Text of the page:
It’s easy to slip into a vicious cycle of comparing and despairing once summer rolls around, and you remain a constant in your cubicle while friends barrage you with accounts of their exotic vacations and adventures. But it’s important to remember that you could do a whole lot worse than being a compulsory captive in Brooklyn, where just by walking down an avenue or two, you can find yourself in Poland—i.e., Greenpoint—feasting on kielbasa and pierogies, end up in the Caribbean (otherwise known as Crown Heights), enjoying curry and roti, and eventually find yourself in Sunset Park, which transitions almost seamlessly from Mexico—chock-a-block with taco spots and tiny bodegas, serving mole poblano in the back—to China, with its dim sum palaces and five-for-a-dollar dumpling shops, before turning into the Hasidic enclave of Borough Park, a Holy Land of bagels and smoked fish.
So if you’re itching to travel the world this summer, but realize you have neither the time nor financial wherewithal to do it, it’s a comfort to know that—as far as food is concerned at least—places like Italy, Russia, Singapore and San Salvador are only a subway stop away.
The Caribbean via Crown Heights
While its prime location—bookended by the Brooklyn Museum, and running the length of tree-lined Eastern Parkway—and beautiful bones (rife with stately brownstones and row houses) has made Crown Heights a notorious hotbed of gentrification, it retains a vibrant, varied Caribbean majority. So populous that the neighborhood still hosts the West Indian Parade and Carnival each Labor Day. Not that you need to wait until September for a culinary tour of the Caribbean. A diverse roster of restaurants include longtime favorite Gloria’s, a local gathering hub dishing up Guyanese pholourie, Trinidadian roti and West African callaloo, as well as celebrated newcomer The Food Sermon; serving health-focused “Island Bowls,” featuring jerk chicken, braised lamb over red beans and coconut ginger-sauced rice, along with a literal hole in the wall called, well, Hole in the Wall, where its mysterious proprietor, “Papa,” doles out containers of Jamaican curried goat, oxtail stew and sautéed fish, from a gated storefront on Kingston Avenue.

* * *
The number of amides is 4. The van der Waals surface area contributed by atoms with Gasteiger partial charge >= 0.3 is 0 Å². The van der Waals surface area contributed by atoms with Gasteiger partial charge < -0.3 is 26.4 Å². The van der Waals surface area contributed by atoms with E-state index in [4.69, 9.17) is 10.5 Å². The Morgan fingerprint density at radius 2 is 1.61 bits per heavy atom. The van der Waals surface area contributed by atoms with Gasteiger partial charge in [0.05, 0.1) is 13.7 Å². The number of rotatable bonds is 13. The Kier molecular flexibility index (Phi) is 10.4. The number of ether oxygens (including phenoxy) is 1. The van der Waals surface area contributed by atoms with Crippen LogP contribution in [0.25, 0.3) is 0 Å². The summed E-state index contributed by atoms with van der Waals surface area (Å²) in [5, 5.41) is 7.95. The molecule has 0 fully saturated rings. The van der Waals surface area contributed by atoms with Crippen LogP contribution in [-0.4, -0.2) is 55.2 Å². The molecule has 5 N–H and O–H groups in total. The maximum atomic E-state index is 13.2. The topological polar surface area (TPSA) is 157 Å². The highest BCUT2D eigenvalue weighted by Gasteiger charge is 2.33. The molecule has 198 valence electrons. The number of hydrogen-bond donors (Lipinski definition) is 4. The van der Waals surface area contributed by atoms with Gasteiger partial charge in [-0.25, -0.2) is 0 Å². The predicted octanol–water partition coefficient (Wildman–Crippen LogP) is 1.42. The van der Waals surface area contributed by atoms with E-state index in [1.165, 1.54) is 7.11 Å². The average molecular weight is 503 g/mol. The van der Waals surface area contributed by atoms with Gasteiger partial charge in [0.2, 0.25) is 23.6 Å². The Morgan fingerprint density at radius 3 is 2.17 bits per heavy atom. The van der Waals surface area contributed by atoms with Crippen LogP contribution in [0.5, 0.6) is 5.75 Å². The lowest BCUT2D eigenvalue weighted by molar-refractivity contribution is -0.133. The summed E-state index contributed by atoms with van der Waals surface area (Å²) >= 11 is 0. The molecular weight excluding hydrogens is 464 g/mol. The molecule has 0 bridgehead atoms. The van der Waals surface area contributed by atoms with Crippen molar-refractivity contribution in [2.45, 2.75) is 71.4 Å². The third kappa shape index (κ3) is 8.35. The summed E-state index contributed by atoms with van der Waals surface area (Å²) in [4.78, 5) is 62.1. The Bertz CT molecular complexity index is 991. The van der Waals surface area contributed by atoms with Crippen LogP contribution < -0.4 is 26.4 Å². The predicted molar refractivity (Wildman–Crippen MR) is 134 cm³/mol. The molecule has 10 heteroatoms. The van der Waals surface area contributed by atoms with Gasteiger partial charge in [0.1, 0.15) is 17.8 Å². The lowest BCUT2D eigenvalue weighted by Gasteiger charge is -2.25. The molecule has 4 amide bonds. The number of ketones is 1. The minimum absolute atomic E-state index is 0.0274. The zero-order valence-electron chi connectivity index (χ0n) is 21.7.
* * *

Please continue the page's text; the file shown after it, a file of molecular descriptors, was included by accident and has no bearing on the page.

Gloria’s: 764 Nostrand Ave.
The Food Sermon: 355 Rogers Ave.
Hole in the Wall: Kingston Ave. and St. John’s Pl.
China via Sunset Park
Still Brooklyn’s primary Chinatown (although it’s fast being challenged by our own burgeoning neighborhood of Bath Beach), Sunset Park’s Asian stronghold extends from 7th Avenue to Borough Park, currently boasting the city’s largest Fuzhou settlement, a sizable Cantonese population, and everything in between. That medley is well reflected in its multiregional scatter of eateries, such as Yun Nan Flavor Garden, well known for Yunnan specialties like black chicken and quail egg-topped “Crossing the Bridge Noodles,” the Fujianese Mister Hot Pot; a reliable bustle of bubbling broth-dipping activity, and East Harbor Seafood Palace; a temple of Hong Kong-style dim sum, just toeing the border of increasingly Chinese Bensonhurst.
Yun Nan Flavor Garden: 5121 8th Ave.
Mister Hot Pot: 5306 8th Ave.
East Harbor Seafood Palace: 714 65th St.
South America via Bushwick
The borough’s foremost Hispanic community (challenged only by Sunset Park), Bushwick is a goldmine of Latin American and South American eats. Stop by Taqueria El Fogon for Mexican antojitos such huaraches, sopes, gorditas and tlacoyos (diamond-shaped masa cakes stuffed with chicharones and beans), La Isla Cuchifritos; a Puerto Rican ode to fried, caramelized meat, and Sol De Quito; offering largely Ecuadorian fare such as caldo de bagre (catfish soup), chaulafan (fried rice brimming with chicken, shrimp, vegetables, beef and more), and llapingacho, potato cakes topped with peanut sauce and paired with plantains, corn, pork and eggs.